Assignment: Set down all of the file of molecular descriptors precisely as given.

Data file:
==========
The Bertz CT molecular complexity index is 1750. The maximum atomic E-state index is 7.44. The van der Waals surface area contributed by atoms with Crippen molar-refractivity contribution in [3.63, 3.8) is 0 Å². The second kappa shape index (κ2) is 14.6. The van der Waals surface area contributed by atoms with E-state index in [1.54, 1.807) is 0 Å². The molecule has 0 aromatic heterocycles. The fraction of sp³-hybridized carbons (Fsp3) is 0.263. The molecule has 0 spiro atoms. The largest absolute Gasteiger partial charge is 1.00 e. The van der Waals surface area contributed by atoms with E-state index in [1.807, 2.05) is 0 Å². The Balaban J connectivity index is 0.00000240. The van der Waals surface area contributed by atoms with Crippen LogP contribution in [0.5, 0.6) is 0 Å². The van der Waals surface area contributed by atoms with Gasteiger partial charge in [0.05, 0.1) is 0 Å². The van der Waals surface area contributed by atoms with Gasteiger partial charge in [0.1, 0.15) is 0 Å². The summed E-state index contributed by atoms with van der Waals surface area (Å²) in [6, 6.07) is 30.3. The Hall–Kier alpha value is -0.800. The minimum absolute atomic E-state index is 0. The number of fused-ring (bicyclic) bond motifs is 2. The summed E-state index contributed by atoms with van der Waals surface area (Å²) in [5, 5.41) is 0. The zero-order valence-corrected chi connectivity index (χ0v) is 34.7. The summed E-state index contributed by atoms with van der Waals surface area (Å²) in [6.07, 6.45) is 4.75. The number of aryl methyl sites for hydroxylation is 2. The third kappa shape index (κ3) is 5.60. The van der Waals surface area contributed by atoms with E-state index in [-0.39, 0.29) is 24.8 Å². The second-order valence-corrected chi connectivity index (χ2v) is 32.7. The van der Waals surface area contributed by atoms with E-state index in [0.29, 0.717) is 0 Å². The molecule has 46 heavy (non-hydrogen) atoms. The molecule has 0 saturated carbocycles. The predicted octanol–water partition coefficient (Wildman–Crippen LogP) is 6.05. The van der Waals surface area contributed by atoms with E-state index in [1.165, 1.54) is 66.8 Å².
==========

The Bertz CT molecular complexity index is 1750. The maximum atomic E-state index is 7.44. The van der Waals surface area contributed by atoms with Crippen molar-refractivity contribution in [3.63, 3.8) is 0 Å². The second kappa shape index (κ2) is 14.6. The van der Waals surface area contributed by atoms with E-state index in [1.54, 1.807) is 0 Å². The molecule has 0 aromatic heterocycles. The fraction of sp³-hybridized carbons (Fsp3) is 0.263. The molecule has 0 spiro atoms. The largest absolute Gasteiger partial charge is 1.00 e. The van der Waals surface area contributed by atoms with E-state index in [1.807, 2.05) is 0 Å². The Balaban J connectivity index is 0.00000240. The van der Waals surface area contributed by atoms with Crippen LogP contribution in [0.5, 0.6) is 0 Å². The van der Waals surface area contributed by atoms with Gasteiger partial charge in [0.05, 0.1) is 0 Å². The van der Waals surface area contributed by atoms with Gasteiger partial charge in [0.1, 0.15) is 0 Å². The summed E-state index contributed by atoms with van der Waals surface area (Å²) in [6, 6.07) is 30.3. The Hall–Kier alpha value is -0.800. The minimum absolute atomic E-state index is 0. The number of fused-ring (bicyclic) bond motifs is 2. The summed E-state index contributed by atoms with van der Waals surface area (Å²) in [5, 5.41) is 0. The zero-order valence-corrected chi connectivity index (χ0v) is 34.7. The summed E-state index contributed by atoms with van der Waals surface area (Å²) in [6.07, 6.45) is 4.75. The number of aryl methyl sites for hydroxylation is 2. The third kappa shape index (κ3) is 5.60. The van der Waals surface area contributed by atoms with E-state index in [-0.39, 0.29) is 24.8 Å². The second-order valence-corrected chi connectivity index (χ2v) is 32.7. The van der Waals surface area contributed by atoms with E-state index in [0.29, 0.717) is 0 Å². The molecule has 46 heavy (non-hydrogen) atoms. The molecule has 0 saturated carbocycles. The predicted octanol–water partition coefficient (Wildman–Crippen LogP) is 6.05. The van der Waals surface area contributed by atoms with E-state index in [1.165, 1.54) is 66.8 Å².